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Little Violet & The Angel
22/12/2004
The Star
MAKING ROOM FOR VIOLET
“Little Violet and the Angel” reflects the spirit
of unconditional giving and sharing this season

By Niluksi Koswanage

Plays dealing with Christmas and its spirit of giving and caring tend to be garish or boring, which leaves the audience feeling somewhat empty. But Little Violet and the Angel, this season’s offering by Gardner & Wife Theatre, gives a chaste but warm reflection of the spirit of giving and sharing that is accessible to both children and adults.

Despite having very little connection with Christmas itself, the play, written by British playwright Philip Osment, provides a simply poignant plotline about different individuals’ efforts to love and share again after a sorrowful tragedy that resonates with the season.

Little Violet and the Angel’s ability to form landscapes of the human condition in an unpretentious way has seen the play performed to sold-out theatre houses worldwide and gained it the prestigious Peggy Ramsay Award. While it was not performed to a full house at The Actor’s Studio Bangsar, Kuala Lumpur, last Wednesday night (presumably due to the ticket prices), the play’s familiarity and intimacy were appreciated by those present.

Much of that familiarity and intimacy was fostered through one of the main characters, young angel Gabriel, played with cherubic impishness by Syed Zalihafe. With his clumsy antics and affable personality, Zalihafe enjoyed an easy banter with the younger members of the audience who were invited to help him figure out his first important task, set by The Boss, better known as the Archangel Gabriel or “His Shininess”.

Yet it becomes apparent that young Gabriel has to grow up and face his first task of looking over a little baby abandoned at the doorstep of Vlad and Ana-Maria, an elderly couple coming to grips with the tragic death of their only son.

The couple’s differing reactions to the baby pushes the story along, with Vlad eager to keep the child and forget the past, while Ana-Maria only wishes to be left with the memories of her son and refuses to have anything to do with the baby, insisting that “the thing” be sent to an orphanage.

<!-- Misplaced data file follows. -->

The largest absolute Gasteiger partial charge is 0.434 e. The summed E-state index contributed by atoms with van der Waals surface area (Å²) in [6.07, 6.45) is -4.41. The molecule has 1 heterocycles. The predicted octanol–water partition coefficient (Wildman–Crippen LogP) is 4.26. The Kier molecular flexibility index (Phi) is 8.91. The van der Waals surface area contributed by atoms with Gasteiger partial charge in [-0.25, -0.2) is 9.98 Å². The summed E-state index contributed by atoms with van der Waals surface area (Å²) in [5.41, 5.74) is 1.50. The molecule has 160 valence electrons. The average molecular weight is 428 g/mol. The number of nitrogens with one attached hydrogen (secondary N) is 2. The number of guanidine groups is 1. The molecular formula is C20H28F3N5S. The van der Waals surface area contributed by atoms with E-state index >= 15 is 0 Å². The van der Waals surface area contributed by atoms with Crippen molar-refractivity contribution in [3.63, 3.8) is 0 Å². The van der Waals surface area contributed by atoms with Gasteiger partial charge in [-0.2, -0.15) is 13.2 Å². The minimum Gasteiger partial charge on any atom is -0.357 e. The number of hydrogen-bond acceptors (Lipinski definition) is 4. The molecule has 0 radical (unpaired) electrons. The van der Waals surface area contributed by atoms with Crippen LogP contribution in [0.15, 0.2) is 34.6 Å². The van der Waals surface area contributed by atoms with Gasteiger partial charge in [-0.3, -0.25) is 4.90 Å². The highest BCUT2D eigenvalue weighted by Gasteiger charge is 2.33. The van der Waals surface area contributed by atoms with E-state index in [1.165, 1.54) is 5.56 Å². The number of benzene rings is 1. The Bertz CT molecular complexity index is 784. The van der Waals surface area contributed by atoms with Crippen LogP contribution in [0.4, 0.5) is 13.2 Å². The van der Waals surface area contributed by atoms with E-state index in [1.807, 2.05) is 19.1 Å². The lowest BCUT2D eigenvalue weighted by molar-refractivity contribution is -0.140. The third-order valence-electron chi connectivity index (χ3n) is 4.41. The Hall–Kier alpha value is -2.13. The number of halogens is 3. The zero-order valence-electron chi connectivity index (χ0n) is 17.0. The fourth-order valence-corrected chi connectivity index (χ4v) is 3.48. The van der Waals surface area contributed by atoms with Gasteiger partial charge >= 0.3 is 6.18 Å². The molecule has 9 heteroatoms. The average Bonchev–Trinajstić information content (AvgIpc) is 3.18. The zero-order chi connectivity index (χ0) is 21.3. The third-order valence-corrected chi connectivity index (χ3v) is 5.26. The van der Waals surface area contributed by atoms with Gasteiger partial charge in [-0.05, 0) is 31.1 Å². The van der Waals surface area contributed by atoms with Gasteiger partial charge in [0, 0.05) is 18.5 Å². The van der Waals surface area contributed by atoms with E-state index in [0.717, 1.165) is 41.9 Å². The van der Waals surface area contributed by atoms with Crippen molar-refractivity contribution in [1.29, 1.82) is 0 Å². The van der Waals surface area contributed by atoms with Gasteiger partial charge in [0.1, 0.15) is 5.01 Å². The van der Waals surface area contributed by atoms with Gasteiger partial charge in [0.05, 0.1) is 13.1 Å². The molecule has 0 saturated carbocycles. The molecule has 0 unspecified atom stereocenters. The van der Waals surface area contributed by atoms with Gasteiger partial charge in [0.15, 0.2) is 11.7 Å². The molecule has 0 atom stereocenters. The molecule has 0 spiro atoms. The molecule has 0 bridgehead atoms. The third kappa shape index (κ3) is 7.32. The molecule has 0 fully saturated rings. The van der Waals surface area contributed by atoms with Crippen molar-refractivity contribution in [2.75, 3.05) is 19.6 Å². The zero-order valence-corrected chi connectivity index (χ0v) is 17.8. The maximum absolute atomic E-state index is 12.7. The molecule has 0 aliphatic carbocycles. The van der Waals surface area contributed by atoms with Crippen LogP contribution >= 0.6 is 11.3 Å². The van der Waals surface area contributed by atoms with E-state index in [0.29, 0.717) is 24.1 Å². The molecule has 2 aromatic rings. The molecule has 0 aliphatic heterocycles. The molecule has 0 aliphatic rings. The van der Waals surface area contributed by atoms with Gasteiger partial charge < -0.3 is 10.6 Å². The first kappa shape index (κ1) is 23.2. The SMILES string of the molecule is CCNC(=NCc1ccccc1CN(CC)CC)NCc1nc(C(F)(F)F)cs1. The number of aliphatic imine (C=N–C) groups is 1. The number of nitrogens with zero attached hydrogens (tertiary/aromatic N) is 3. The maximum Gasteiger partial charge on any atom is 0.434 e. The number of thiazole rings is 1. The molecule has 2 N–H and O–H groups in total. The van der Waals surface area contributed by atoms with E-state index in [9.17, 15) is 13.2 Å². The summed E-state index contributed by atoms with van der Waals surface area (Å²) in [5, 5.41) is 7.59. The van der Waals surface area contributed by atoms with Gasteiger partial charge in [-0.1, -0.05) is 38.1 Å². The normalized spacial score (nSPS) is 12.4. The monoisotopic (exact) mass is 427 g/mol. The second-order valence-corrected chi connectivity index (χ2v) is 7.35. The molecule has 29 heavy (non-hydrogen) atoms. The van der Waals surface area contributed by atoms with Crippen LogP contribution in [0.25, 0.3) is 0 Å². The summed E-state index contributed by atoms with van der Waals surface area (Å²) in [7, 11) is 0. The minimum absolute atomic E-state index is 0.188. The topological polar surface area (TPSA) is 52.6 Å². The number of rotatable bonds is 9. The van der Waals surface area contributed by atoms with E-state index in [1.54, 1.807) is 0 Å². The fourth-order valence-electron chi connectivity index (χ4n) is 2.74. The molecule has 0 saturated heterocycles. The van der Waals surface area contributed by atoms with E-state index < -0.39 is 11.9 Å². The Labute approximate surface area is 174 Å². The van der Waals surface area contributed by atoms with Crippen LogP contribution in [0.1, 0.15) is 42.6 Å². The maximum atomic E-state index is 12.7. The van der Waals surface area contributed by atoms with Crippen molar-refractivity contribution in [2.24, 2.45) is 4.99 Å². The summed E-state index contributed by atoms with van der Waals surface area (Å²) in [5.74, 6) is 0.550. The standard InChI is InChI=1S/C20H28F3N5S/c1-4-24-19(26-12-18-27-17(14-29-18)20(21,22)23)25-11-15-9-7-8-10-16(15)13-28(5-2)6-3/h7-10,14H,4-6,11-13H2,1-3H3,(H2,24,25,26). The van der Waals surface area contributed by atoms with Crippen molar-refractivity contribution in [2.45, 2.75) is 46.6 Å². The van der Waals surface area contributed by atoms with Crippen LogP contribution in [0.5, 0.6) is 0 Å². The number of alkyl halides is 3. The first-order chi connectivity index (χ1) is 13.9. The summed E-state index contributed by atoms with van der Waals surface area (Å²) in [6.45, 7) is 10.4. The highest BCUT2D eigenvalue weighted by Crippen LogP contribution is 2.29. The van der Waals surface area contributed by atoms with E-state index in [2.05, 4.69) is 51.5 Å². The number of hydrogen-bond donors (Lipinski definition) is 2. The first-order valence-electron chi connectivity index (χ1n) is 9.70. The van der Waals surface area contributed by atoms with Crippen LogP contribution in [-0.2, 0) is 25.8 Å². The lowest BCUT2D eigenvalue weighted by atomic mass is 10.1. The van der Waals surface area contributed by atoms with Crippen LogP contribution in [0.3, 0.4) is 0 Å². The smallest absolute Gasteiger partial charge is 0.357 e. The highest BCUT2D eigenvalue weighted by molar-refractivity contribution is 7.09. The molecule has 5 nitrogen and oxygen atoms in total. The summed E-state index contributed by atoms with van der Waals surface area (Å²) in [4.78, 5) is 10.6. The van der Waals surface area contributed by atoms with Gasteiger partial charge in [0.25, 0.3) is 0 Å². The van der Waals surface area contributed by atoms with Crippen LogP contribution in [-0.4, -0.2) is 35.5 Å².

Sandra Sodhy invests in the role of Ana-Maria with a mixture of anguish and fierce rejection of the baby, now named Violet. Her slow and rigid bearing is perfectly contrasted with Vlad’s tender need to love Violet, fleshed out well by Patrick Jonathan who is also the composer for the play.

Zalihafe’s Gabriel clumsily steers a course between the couple and little Violet, trying his best to carry out what the Archangel has commanded him to do and learning a few surprising things on the way.

Overseeing the happenings of the world is the Archangel himself, played with a mixture of otherworldly majesty and discreet impishness by Mano Maniam. His bearing is ever regal, but the eyes and the tilt of the head convey the sly delight he finds in his good works.

Of course the draw for the children, apart from Gabriel’s goofy presence, is the puppets, used especially for the character of Violet, who grows up to be a rather inquisitive child.

Handled painstakingly by young puppeteers Inessa Irdayanty and Cheryl Tan who were able to mimic the noises of a cooing baby and an inquiring young child extremely well, the puppets were an interesting dimension although the performances were rather flat at times.

However, what emerges from the play is a palette of bright emotions tinged with the reality of loss and a mother’s realisation that she has rejected the very thing that would have given her the happiness she needed.

The upbeat songs throughout the play keep it from being too tragic and Jordan Rivers’ vocals give it a hearty feel.

However, the same cannot be said of Joanna Bessey’s character, the girl who leaves little Violet on the doorstep while singing her to sleep. Though Bessey has a strong voice, it comes out as too shrill on the high notes, which can be rather unnerving.

Nonetheless, Little Violet and the Angel is a tender, joyful play that can serve as a useful introduction for a young child unused to theatre and for those who want a thoughtful outing to the theatre this Christmas.